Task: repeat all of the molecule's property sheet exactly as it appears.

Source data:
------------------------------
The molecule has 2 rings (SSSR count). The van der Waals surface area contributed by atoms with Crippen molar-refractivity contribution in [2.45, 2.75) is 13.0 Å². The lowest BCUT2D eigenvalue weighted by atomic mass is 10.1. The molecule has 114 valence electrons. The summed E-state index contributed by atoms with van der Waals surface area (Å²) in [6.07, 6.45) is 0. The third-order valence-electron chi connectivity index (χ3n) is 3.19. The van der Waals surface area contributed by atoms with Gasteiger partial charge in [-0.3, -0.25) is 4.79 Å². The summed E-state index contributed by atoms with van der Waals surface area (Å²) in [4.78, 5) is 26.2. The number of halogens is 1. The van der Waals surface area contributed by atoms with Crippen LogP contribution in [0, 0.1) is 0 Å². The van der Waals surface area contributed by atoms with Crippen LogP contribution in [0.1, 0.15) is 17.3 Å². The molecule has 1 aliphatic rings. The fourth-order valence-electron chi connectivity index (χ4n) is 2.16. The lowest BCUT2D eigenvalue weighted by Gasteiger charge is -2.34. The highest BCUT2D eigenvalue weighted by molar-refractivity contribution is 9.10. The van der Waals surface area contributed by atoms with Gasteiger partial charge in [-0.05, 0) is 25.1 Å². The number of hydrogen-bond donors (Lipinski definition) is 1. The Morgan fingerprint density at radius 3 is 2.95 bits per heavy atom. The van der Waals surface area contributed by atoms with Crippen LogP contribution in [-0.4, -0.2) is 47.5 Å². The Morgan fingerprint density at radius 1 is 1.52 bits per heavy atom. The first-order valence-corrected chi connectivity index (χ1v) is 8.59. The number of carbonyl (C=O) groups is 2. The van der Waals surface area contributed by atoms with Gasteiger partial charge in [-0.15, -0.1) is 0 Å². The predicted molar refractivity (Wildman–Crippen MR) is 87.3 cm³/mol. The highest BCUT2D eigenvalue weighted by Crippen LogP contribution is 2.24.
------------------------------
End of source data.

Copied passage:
The molecule has 2 rings (SSSR count). The van der Waals surface area contributed by atoms with Crippen molar-refractivity contribution in [2.45, 2.75) is 13.0 Å². The lowest BCUT2D eigenvalue weighted by atomic mass is 10.1. The molecule has 114 valence electrons. The summed E-state index contributed by atoms with van der Waals surface area (Å²) in [6.07, 6.45) is 0. The third-order valence-electron chi connectivity index (χ3n) is 3.19. The van der Waals surface area contributed by atoms with Gasteiger partial charge in [-0.3, -0.25) is 4.79 Å². The summed E-state index contributed by atoms with van der Waals surface area (Å²) in [4.78, 5) is 26.2. The number of halogens is 1. The van der Waals surface area contributed by atoms with Crippen LogP contribution in [0, 0.1) is 0 Å². The van der Waals surface area contributed by atoms with Crippen LogP contribution in [0.1, 0.15) is 17.3 Å². The molecule has 1 aliphatic rings. The fourth-order valence-electron chi connectivity index (χ4n) is 2.16. The lowest BCUT2D eigenvalue weighted by Gasteiger charge is -2.34. The highest BCUT2D eigenvalue weighted by molar-refractivity contribution is 9.10. The van der Waals surface area contributed by atoms with Gasteiger partial charge in [-0.05, 0) is 25.1 Å². The number of hydrogen-bond donors (Lipinski definition) is 1. The Morgan fingerprint density at radius 3 is 2.95 bits per heavy atom. The van der Waals surface area contributed by atoms with Crippen LogP contribution in [-0.4, -0.2) is 47.5 Å². The Morgan fingerprint density at radius 1 is 1.52 bits per heavy atom. The first-order valence-corrected chi connectivity index (χ1v) is 8.59. The number of carbonyl (C=O) groups is 2. The van der Waals surface area contributed by atoms with Gasteiger partial charge in [-0.15, -0.1) is 0 Å². The predicted molar refractivity (Wildman–Crippen MR) is 87.3 cm³/mol. The highest BCUT2D eigenvalue weighted by Crippen LogP contribution is 2.24.